It’s hard to tell if the voice of the eShop comes more from the developers or the customers, but the vibe is still the same across the grade: we like multiplayer games. And why not? It’s literally the cornerstone of Nintendo’s original promotion for the Switch, and it’s been key to Nintendo surviving through the hard times (the 64 and the Gamecube). Hell, if it hadn’t been for big IPs like Smash Bros, Mario Kart and Splatoon to keep the WiiU alive in some capacity, we might not have seen the Switch come into being, and, surprise, all those games are hellbent on multiplayer. So I’m starting to realize that a solo player has a place in this world of gaming (Octopath confirms that), but the multiplayer approach might have a greater breadbasket to choose from. Thankfully, there are some games out there that are simply more fun when shared, but still plenty fun alone. And Sausage Sports Club just happens to be one of them.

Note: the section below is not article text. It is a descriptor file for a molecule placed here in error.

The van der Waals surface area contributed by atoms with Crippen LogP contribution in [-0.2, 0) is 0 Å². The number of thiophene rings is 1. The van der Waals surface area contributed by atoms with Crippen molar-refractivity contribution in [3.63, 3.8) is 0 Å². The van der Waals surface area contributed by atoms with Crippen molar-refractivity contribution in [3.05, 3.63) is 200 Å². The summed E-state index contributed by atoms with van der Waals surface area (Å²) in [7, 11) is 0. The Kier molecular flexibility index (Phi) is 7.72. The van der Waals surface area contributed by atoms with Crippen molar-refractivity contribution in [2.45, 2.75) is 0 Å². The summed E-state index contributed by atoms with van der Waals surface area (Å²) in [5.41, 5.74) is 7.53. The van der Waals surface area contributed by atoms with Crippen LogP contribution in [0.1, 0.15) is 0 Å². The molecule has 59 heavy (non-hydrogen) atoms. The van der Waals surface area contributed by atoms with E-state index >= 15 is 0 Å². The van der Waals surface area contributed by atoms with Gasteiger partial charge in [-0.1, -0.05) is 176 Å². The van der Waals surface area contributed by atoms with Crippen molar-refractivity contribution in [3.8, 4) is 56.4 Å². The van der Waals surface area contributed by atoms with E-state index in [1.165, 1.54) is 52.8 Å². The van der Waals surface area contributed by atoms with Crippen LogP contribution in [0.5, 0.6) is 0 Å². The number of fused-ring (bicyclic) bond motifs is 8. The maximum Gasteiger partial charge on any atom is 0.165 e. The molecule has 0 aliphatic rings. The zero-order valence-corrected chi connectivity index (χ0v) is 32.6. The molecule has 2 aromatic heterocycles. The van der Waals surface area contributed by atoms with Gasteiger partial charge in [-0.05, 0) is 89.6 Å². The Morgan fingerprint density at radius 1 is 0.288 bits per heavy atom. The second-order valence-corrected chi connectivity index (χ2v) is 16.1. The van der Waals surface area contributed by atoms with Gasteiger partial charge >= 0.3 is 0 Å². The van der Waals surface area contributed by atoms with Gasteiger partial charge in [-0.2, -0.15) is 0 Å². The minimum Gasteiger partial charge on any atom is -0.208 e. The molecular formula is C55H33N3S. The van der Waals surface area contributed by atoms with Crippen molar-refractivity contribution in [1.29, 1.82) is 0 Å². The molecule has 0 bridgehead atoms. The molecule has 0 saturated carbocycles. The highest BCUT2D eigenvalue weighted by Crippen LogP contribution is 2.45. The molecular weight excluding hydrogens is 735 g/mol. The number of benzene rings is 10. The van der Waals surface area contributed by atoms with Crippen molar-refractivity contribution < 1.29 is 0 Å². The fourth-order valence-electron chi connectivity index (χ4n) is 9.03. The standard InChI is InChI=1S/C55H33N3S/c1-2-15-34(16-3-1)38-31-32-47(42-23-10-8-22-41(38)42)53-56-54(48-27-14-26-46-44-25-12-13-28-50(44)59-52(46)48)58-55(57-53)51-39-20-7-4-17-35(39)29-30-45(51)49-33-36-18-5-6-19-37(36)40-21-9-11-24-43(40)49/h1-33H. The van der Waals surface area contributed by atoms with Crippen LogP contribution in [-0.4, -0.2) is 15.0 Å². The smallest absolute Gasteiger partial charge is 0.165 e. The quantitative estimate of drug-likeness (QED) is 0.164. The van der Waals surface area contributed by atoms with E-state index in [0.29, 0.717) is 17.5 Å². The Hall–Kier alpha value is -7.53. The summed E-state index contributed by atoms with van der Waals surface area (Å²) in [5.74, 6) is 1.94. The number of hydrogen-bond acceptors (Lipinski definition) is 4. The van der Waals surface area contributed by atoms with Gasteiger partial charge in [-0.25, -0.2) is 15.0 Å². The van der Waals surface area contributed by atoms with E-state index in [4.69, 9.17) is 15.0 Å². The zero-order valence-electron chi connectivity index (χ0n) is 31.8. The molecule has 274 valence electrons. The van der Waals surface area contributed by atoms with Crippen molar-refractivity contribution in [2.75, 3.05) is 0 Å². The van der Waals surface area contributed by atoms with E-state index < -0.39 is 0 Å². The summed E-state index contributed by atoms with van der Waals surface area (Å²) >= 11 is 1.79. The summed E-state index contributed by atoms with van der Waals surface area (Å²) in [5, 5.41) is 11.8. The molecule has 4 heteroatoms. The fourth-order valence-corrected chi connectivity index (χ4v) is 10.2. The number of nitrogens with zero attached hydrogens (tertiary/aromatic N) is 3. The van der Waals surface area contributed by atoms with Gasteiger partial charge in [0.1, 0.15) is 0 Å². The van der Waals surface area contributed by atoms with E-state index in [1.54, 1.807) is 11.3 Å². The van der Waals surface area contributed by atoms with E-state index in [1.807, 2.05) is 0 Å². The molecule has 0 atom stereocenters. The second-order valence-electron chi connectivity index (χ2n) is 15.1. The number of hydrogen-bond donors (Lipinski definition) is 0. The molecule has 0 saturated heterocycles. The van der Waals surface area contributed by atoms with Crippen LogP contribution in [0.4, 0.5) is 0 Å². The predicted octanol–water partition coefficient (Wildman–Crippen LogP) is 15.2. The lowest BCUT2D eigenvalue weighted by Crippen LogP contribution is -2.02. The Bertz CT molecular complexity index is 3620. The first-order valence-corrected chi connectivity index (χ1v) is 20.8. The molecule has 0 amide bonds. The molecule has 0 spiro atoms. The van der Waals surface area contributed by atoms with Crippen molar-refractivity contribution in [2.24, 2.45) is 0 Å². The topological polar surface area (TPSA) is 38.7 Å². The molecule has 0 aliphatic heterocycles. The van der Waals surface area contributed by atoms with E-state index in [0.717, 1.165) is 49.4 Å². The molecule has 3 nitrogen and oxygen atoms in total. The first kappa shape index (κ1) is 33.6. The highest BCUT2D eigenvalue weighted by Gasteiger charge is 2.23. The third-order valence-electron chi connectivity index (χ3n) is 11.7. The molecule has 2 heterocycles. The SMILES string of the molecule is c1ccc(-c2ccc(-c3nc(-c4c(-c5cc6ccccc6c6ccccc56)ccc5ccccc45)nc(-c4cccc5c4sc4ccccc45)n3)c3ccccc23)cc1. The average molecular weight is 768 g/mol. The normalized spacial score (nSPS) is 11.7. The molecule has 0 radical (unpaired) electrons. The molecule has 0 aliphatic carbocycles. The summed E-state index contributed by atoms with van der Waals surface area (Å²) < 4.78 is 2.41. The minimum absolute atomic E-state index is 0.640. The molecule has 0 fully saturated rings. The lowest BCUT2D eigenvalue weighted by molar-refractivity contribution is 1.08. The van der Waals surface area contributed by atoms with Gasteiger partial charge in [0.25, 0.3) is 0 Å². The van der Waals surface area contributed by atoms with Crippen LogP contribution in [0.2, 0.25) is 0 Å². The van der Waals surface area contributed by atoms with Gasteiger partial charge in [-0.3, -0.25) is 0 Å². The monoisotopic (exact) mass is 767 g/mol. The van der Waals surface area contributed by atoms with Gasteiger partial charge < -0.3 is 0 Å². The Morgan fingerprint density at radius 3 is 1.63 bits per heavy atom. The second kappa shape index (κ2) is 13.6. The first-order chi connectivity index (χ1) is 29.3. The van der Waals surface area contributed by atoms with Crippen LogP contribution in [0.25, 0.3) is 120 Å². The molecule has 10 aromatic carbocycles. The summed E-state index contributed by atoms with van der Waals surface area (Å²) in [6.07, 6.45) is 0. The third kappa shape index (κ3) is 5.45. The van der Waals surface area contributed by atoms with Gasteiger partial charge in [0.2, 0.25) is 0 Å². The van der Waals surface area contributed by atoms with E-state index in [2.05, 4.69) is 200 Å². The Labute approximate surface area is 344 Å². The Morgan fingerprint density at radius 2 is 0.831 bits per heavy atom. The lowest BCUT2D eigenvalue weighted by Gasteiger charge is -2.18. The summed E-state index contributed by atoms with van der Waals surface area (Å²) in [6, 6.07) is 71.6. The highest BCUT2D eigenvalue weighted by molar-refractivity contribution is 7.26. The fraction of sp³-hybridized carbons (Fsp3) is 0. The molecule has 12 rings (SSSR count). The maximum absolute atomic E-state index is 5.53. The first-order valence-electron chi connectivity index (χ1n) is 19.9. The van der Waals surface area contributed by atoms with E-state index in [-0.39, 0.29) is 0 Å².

Sausage Sports Club is the tale of an island full of ridiculously floppy animals who’ve all come together to compete in a multi-day sporting competition. Kind of. I mean, yes, it lasts multiple days, but the sports seem to be brought on by individual, highly specific quests that have little to do with sports. In fact, if it wasn’t for brief, silly skirmishes that break out between the animals (stolen items, disrespected writings, poor communication in general) it’s not clear anyone would play sports at all. In any case, you’re a newcomer to the island, and you’re going to work with friendly AI or actual friends to win the challenges every day, get the high-ranking and become the Gold Star of the Sausage Sports Club! Good luck, and may the odds…wait, that’s a different franchise. Uh…do…well!